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The sisters are alright : changing the broken narrative of black women in America Preview this item
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The sisters are alright : changing the broken narrative of black women in America

Author: Tamara Winfrey Harris
Publisher: Oakland, California : Berrett-Koehler Publishers, 2015.
Series: BK currents book.
Edition/Format:   Print book : Biography : English : First editionView all editions and formats
Summary:
"Everyone seems to have an opinion about American black women--they need to get married, change their hair, act like 'ladies,' and so on. Celebrated writer Tamara Winfrey Harris writes a searing account of being a black woman in America and explains why it's time for black women to speak for themselves."--Publisher information.
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Details

Genre/Form: Biography
Material Type: Biography
Document Type: Book
All Authors / Contributors: Tamara Winfrey Harris
ISBN: 9781626563513 1626563519
OCLC Number: 892890571
Description: xiii, 147 pages ; 23 cm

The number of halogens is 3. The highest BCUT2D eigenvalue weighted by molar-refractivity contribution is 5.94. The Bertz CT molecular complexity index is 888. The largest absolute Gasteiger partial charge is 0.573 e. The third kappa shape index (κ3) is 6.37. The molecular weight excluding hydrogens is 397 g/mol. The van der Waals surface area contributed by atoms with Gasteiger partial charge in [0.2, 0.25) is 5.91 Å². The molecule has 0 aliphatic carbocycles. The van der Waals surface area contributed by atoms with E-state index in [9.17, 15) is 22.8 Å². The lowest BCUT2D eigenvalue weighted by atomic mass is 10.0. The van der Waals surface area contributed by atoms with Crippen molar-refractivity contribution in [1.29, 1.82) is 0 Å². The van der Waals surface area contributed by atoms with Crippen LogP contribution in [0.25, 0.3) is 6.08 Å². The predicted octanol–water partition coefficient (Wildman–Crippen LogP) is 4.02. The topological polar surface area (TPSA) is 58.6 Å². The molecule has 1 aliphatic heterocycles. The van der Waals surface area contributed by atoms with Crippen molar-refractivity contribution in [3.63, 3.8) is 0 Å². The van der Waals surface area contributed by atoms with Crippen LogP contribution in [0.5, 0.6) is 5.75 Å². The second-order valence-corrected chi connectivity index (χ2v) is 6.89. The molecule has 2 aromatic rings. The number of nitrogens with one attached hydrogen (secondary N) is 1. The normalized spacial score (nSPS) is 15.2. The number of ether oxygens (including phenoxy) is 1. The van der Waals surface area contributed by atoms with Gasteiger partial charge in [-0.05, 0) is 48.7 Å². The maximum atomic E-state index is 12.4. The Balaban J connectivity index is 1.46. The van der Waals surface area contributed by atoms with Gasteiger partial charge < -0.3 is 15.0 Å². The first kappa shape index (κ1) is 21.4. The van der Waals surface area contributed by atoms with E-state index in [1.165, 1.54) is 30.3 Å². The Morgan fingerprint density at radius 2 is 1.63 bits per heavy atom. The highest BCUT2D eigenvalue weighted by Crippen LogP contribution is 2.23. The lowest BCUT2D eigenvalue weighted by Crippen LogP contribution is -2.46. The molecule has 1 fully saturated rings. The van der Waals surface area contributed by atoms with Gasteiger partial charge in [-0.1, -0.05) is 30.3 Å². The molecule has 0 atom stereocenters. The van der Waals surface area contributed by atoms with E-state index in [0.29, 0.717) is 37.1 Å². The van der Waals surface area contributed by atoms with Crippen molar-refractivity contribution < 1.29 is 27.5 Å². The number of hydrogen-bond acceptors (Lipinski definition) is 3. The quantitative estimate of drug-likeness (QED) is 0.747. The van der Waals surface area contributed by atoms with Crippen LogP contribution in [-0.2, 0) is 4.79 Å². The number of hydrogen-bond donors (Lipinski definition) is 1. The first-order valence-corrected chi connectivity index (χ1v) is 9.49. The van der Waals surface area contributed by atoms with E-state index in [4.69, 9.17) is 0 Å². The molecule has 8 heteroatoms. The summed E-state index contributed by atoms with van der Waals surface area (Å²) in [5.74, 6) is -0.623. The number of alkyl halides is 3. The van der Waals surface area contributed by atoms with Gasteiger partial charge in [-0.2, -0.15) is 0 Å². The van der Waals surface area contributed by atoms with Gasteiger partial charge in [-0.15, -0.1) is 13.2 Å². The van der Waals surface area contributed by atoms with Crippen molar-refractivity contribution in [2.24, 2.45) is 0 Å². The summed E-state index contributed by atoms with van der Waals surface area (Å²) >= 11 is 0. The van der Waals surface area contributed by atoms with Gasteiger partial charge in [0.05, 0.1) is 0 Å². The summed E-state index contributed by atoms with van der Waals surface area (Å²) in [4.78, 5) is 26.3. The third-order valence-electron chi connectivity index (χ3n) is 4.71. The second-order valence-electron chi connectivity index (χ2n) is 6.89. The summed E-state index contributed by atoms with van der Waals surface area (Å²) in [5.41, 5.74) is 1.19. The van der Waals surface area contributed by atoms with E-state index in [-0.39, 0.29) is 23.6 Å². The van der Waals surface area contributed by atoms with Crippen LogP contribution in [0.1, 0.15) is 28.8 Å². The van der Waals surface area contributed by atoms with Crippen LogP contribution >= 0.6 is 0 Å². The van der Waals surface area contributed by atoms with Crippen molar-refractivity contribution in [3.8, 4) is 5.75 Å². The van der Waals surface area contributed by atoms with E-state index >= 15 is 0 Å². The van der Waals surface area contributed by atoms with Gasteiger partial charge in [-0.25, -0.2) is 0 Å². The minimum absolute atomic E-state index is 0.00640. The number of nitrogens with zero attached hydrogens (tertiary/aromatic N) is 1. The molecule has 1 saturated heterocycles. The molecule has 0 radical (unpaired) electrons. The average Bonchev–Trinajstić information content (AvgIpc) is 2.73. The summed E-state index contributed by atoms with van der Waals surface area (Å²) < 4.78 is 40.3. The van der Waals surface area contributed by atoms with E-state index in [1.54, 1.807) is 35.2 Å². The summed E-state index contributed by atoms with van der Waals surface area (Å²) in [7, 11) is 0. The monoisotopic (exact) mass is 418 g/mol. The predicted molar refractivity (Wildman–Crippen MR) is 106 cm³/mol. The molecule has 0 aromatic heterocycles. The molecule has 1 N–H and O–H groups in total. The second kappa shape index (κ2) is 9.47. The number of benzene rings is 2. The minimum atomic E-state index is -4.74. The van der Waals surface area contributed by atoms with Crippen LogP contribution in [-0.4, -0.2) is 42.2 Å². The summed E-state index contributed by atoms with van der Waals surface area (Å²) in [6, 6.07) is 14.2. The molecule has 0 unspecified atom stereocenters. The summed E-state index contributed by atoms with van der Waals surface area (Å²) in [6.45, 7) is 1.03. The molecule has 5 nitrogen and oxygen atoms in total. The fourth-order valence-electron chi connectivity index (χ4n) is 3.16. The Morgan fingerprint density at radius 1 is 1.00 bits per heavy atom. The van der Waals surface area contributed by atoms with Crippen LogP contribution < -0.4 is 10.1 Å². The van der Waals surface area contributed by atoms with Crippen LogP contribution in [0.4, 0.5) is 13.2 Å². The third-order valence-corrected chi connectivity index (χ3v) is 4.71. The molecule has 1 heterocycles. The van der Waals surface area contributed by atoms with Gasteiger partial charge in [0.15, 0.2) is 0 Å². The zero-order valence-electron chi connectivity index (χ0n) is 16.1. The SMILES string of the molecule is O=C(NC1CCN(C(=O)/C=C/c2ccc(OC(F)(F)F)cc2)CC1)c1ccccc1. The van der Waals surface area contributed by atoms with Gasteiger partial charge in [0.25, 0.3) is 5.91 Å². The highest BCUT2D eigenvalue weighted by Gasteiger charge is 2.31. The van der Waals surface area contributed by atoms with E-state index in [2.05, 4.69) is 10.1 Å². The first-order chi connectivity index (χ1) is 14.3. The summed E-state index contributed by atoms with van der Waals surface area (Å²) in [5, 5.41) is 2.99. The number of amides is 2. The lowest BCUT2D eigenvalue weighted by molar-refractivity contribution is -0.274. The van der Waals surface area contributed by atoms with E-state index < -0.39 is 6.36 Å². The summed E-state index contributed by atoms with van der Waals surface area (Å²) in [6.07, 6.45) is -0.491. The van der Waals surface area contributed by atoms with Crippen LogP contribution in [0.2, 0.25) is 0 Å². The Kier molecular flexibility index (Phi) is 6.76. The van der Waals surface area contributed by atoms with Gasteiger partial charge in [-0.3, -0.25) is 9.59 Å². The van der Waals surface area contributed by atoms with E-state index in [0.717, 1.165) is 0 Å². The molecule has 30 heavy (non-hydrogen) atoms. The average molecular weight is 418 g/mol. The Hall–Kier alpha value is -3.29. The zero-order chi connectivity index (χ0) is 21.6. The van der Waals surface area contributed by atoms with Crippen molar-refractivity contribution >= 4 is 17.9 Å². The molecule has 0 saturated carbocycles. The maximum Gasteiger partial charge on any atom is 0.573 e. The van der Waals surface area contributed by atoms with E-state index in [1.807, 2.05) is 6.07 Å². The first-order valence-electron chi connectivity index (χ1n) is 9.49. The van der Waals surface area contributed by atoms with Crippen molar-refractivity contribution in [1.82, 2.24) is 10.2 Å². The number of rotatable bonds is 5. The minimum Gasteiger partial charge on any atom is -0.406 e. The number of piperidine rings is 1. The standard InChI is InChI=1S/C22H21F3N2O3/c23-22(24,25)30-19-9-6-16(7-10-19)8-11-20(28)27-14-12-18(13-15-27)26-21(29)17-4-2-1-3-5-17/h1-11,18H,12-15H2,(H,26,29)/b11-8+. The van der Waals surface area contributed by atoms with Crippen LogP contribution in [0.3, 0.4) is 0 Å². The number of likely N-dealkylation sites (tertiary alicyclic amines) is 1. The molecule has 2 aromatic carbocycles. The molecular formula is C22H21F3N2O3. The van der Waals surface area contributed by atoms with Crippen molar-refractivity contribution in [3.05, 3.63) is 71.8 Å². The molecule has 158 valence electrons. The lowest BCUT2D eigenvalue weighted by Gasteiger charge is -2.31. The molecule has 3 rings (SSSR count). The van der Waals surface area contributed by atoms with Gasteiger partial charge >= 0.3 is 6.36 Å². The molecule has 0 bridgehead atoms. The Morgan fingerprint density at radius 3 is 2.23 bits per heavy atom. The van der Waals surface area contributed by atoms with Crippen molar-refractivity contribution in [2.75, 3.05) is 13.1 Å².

Contents: Introduction: The trouble with black women --
Beauty : pretty for a black girl --
Sex : bump and grind --
Marriage : witches, thornbacks, and Sapphires --
Motherhood : between Mammy and a hard place --
Anger : twist and shout --
Strength : precious mettle --
Health : fat, sick, and crazy --
Epilogue: The sisters are alright.
Series Title: BK currents book.
Responsibility: Tamara Winfrey Harris.

Abstract:

"Everyone seems to have an opinion about American black women--they need to get married, change their hair, act like 'ladies,' and so on. Celebrated writer Tamara Winfrey Harris writes a searing account of being a black woman in America and explains why it's time for black women to speak for themselves."--Publisher information.

"What is wrong with black women? Not a damned thing but the biased lens most people use to view them, says Tamara Winfrey Harris. When African women arrived on American shores, the three-headed hydra of asexual and servile Mammy, angry and bestial Sapphire, and oversexed and lascivious Jezebel followed close behind. In the '60s, the Matriarch, the willfully unmarried baby machine leeching off the state, joined them. These caricatures persist--even in the "enlightened" 21st century--through newspaper headlines, Sunday sermons, social media memes, cable punditry, government policies, and Top 40 lyrics. The Sisters Are Alright delves into areas such as marriage, motherhood, health, sexuality, beauty, and more. And using progressive author analysis brought to life by the stories of real women, it reveals the effects of anti–black woman propaganda and how real black women are living their lives and pushing back against distorted cartoon versions of themselves. The book takes sharp aim at pervasive stereotypes about black women, replacing warped prejudices with the straight-up truth--the complicated but far-from-hopeless reality of being a black woman in America." -- Publisher's description

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